“Did she tell you that?”
Meanwhile, Crimson is yelling, “I hate you, Torrid Fireon!” at the top of her lungs and flinging fireballs inside the wagon. They crash into the dragon carving on the bed; the riding boots on the trunk; the humidor on the table; the hunting trophies on the walls. Nothing gets singed. Nothing falls over. The axles don’t even creak.
“That’s one powerful warding spell,” I muse.
“You’re too kind.” He folds his arms across his chest. “By the way, Raevyn, the barrier was deactivated. You wouldn’t know anything about that, would you?”
“N-no.” I frown. “I found it that way.”
“And you didn’t think to raise an alarm?*
“Well, I figured Azurro was back here with…” Oops. Can’t very well say his harem of sluts, now can I? “I mean, I figured Azurro got busy entertaining. And forgot the barrier.”
“Brisa didn’t tell you the password? To spy on Azurro?”
“Of course not! My sister would never put her Andari friends at risk.”
We lock stares, and my heart sinks. Torr thinks I’m lying. But then, who can blame him? I’ve been lying for Crimson since he materialized behind me.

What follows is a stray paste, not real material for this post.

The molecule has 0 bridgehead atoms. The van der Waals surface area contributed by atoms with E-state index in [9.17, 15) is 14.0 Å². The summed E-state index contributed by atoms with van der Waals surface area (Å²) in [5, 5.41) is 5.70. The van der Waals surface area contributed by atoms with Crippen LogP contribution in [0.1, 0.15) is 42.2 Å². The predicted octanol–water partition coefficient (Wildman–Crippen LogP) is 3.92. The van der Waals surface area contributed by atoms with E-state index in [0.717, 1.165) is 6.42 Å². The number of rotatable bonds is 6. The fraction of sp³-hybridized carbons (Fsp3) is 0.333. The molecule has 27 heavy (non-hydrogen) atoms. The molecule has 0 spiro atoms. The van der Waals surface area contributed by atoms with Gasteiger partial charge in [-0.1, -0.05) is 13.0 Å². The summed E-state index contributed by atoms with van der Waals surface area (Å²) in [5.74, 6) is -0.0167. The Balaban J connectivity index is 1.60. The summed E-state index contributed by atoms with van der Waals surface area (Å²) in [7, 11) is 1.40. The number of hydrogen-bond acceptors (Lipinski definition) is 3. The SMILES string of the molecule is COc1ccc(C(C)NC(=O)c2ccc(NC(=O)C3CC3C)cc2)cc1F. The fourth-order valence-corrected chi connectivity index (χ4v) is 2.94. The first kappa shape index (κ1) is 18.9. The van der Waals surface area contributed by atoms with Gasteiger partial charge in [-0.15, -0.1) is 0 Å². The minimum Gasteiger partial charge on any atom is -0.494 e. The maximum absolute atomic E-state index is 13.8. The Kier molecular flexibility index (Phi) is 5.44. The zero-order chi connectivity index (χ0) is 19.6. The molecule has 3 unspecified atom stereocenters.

*Psst. Hey, Boss!*
*What is it, Nonesuch?* I can see him crabstepping nervously across the roof of a neighboring wagon.
*Something’s watching us. Over there. Behind that chimney.*
*You do realize there are at least two chimneys on every wag—*
*Fangs!* he cries anxiously.
*Okay, buddy. Breathe. Owls don’t have fangs. Is it Vesper?*
*Much bigger!* Nonesuch spreads his wings and takes a leap. *Red eyes! It has scary red—oomph!*
Something slams him back down to the roof. Our psi link is severed.
“Let me out!” Crimson is yelling as she pounds her fists on the window. “I told you something freaky followed me here, Torr! I told you—LOOK OUT!”
Artist’s rendering of a manbeast.
Something with pointed ears and gleaming fangs is springing off the wagon. I glimpse steel as a shaggy body hurls toward me.
“Manbeast!” Torr shouts, shoving me aside to intercept my attacker.
They collide in a tumult of flame, fur, and swords. I’m frozen in shock as they wrestle—Torr cursing, the beast snarling—but I recall vaguely from my history class that Ru’ar are immune to most magicks. At least, that’s true of First Generation manbeasts, who were spawned by Crystelfin magic during the AvaStar Wars.
A predatory growl rumbles to my right.
Merciful Mother! There’s another one?
Something skitters away from Torr. It slides across the ground and gleams in the starlight.
“My sword!” Crimson cries, and suddenly she’s free.
Usually, her magic explodes through her fists. Tonight, her whole body is limned in flames! I’ve never seen any mage channel Fire the way Crimson is right now! But she doesn’t seem to notice. She doesn’t seem to care as she races the second manbeast for the sword. When she swoops for the hilt, the blade ignites, becoming a torch. A strange glyph blazes to life over her heart. It looks ancient, even older than Crystelfin runes. I’ve never seen that symbol on my best friend’s chest!